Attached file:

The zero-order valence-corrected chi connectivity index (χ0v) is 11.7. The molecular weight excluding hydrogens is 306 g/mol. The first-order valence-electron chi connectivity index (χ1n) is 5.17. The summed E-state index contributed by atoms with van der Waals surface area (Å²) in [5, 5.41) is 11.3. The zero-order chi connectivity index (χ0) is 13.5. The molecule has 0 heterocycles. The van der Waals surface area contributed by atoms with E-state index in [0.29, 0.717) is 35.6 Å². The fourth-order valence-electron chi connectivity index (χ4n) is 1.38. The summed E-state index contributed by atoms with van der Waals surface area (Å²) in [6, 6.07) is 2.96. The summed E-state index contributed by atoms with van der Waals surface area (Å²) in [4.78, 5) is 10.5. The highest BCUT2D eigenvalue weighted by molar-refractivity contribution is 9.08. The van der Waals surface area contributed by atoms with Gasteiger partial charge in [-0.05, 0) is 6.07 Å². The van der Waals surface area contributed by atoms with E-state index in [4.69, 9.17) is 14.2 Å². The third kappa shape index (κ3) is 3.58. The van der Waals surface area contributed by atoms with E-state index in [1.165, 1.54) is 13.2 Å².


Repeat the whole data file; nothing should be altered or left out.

The zero-order valence-corrected chi connectivity index (χ0v) is 11.7. The molecular weight excluding hydrogens is 306 g/mol. The first-order valence-electron chi connectivity index (χ1n) is 5.17. The summed E-state index contributed by atoms with van der Waals surface area (Å²) in [5, 5.41) is 11.3. The zero-order chi connectivity index (χ0) is 13.5. The molecule has 0 heterocycles. The van der Waals surface area contributed by atoms with E-state index in [0.29, 0.717) is 35.6 Å². The fourth-order valence-electron chi connectivity index (χ4n) is 1.38. The summed E-state index contributed by atoms with van der Waals surface area (Å²) in [6, 6.07) is 2.96. The summed E-state index contributed by atoms with van der Waals surface area (Å²) in [4.78, 5) is 10.5. The highest BCUT2D eigenvalue weighted by molar-refractivity contribution is 9.08. The van der Waals surface area contributed by atoms with Gasteiger partial charge in [-0.05, 0) is 6.07 Å². The van der Waals surface area contributed by atoms with E-state index in [4.69, 9.17) is 14.2 Å². The third kappa shape index (κ3) is 3.58. The van der Waals surface area contributed by atoms with E-state index in [1.165, 1.54) is 13.2 Å².